(Welcome to our Saint of the Day series! Each weekday, we present you with an excerpt from Fr. George Poulos' Orthodox Saints series, published by Holy Cross Orthodox Press.Today's saint, Savvas, comes from Volume 4 of the series.)
A certain way to avoid the glare of publicity, to never achieve a status that earns acclaim, to virtually assure complete obscurity, is to enter a monastery and shut yourself off from the outside world. While this is not the purpose for becoming a monk, nevertheless the conditions for recognition remain the same, and for a man to become famous while cloistered in a monastery is a tribute not only to the man, but to the noble purpose to which he is committed. Unnumbered thousands of God-fearing men and women have sequestered themselves in monasteries throughout the world, unheralded and unsung, but now and then one of their number stands out with special contribution to the Christian cause that gives him a renown he had not sought but richly deserves.
One such monk who eventually became a saint was a man named Savvas, who in his lifetime of service to Christ was accorded respect and tribute from not only his fellow monks but from the Christian community as well. He served with such distinction that he was given the title of St. Savvas “the Consecrated” in recognition of the deep respect with which he was regarded. Born in the sixth century, when Christianity was so frail that its existence seemed doomed, Savvas became one of the monks to whom the Christian could look for spiritual uplifting and for support so vital to his cause. A remarkable scholar and profoundly religious figure, he had carved a reputation as a spiritual leader by the time he was twenty-one and stood out as one of Christianity’s most prominent monastic personalities, conditioned to adversity and dedicated to the word of Christ in an eminent degree.
Having served with the highest honors at a monastery in Cappadocia for several years, he was summoned to the holy city of Jerusalem by St. Theoktistos to serve with another of the greatest monks of the day, St. Euthymios. This holy partnership proved itself virtually invincible in the crusade against intolerance, ignorance and superstition. For Savvas it was to become a period of sixty-five years of unceasing effort on behalf of man and God. He founded many monasteries in Palestine and instituted the regimen for monasticism, which though severe by some standards, nevertheless was instrumental in producing the hardy breed of monks who were needed in the face of the open hostility toward Christianity. The structure of the Christian world would have been considerably eroded by the sinister forces about had it not been for the dedication and courage of the monks of that day.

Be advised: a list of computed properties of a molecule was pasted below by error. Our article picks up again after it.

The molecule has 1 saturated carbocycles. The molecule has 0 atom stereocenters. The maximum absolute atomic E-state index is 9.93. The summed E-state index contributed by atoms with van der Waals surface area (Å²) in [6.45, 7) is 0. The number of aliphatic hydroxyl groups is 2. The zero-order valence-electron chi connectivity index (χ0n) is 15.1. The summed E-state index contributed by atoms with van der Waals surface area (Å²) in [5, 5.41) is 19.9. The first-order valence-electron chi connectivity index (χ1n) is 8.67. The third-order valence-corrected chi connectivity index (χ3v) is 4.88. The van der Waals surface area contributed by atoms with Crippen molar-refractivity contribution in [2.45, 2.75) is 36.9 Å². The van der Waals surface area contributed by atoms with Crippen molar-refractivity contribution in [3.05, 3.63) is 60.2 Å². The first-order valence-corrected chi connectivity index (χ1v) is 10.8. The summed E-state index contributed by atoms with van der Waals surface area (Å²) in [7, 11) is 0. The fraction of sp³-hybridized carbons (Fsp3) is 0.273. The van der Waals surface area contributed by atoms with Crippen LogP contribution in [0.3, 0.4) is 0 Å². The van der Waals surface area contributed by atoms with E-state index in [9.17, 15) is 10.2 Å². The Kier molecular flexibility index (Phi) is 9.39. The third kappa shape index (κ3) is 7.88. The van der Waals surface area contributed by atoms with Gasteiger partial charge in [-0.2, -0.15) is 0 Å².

Savvas was called upon by many of the greatest religious minds to discourse on matters of dogma, and it was he together with other leading figures of the time that staved off the heresies that lurked everywhere, seeking the Achilles heel of the Christian in vain. A master theologian, he was in the vanguard of those who protected the Church in the hour of its most severe trial, right up to the moment of his death at the age of eighty-five, in about the year 540. He was laid to rest within the confines of the monastery of Jerusalem.
After the conquest of the Holy Land by the Muslim leader Saladin, it seemed hardly likely that anyone would recover the precious relics which the fleeing Christians had to leave behind, but in the Crusades that ensued the remains of St. Savvas were recovered and taken to the city of Venice and there enshrined in a cathedral. There they remained until October 10, 1965, at which time St. Savvas was returned, at the direction of Pope Paul VI, to the proper burial place at the monastery in Jerusalem.
The ceremonial acceptance was made by Bishop Vasilios of Jerusalem, who had gone to Venice at the direction of Patriarch Benediktos of Jerusalem.Having served the Christian community for a lifetime, St. Savvas may, in being returned to the Holy City by the Church of Rome, be the instrument in death for bringing together the Eastern and Western branches of the Christian faith which have been apart since 1054 but who are now finding means, such as with the remains of St. Savvas, of bridging the longstanding gap that has separated them.
Text from Fr. George Poulos' Orthodox Saints. Image from Wikimedia.